How to Have an Immigration Conversation During the Holidays That’s Unifying, Not Polarizing

Updated Dec. 2 at 10:22 a.m. PT.

This holiday season is a chance to start new traditions, restore our values, and engage in new and thoughtful conversations on the things that matter most. 

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A pro-immigration demonstration on Martin Luther King Day. Two-thirds of Americans say they are concerned about how unaccompanied children and separated families are treated at the border. (NDLA / Creative Commons)

The U.S. lifted its international travel ban last month, which means that many people are likely to be sitting down to various dinners with friends and family from all over the world this holiday. Those delightful moments of re-connecting, played out in dining rooms all over the country will be brought to you in large part by the success of the COVID-19 vaccines. While we are far from seeing the end of this pandemic, we can once more, with care, gather with our loved ones to celebrate the special moments of our lives.

I’d like to think that these gatherings will be both boisterous and gentle, free-flowing and forgiving, as we reinvent the ways we talk to each other across a crowded table. And because we are revisiting and rediscovering our old ways, it is a unique opportunity to change the focus and flow of many past conversations. In fact, this holiday could give us a chance to start over with a national conversation on immigration that is unifying, rather than polarizing.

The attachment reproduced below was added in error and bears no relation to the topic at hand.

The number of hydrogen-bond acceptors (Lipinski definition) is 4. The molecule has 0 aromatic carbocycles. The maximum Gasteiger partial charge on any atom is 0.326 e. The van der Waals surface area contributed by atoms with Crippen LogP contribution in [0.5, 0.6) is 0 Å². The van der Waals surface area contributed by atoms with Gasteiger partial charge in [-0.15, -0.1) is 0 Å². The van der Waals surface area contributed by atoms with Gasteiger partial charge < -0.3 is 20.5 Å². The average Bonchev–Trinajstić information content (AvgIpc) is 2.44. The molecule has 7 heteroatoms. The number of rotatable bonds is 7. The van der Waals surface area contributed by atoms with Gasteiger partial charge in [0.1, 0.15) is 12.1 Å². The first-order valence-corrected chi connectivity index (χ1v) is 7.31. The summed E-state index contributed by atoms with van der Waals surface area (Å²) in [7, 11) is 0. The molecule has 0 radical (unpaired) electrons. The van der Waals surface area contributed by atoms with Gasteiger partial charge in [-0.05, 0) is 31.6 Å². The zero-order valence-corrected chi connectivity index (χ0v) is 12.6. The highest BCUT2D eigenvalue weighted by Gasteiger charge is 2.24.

Such a conversation starts with identifying shared values and employing active listening. I have found that many heated immigration conversations can be turned around by asking people about their own roots. What is their immigration story? What did their family experience? Do you know where they entered the U.S. or how they found a place to stay? These questions are valuable even if your friends and relatives are descended from enslaved peoples or are immigrants themselves, because all of us can get stuck in portraying new immigrants as somehow other or different from us. Probing our family origin stories creates the opportunity for noting similarities and asking questions, and sometimes providing answers on misinformation.

Many heated immigration conversations can be turned around by asking people about their own roots. What is their immigration story? What did their family experience? Do you know where they entered the U.S. or how they found a place to stay?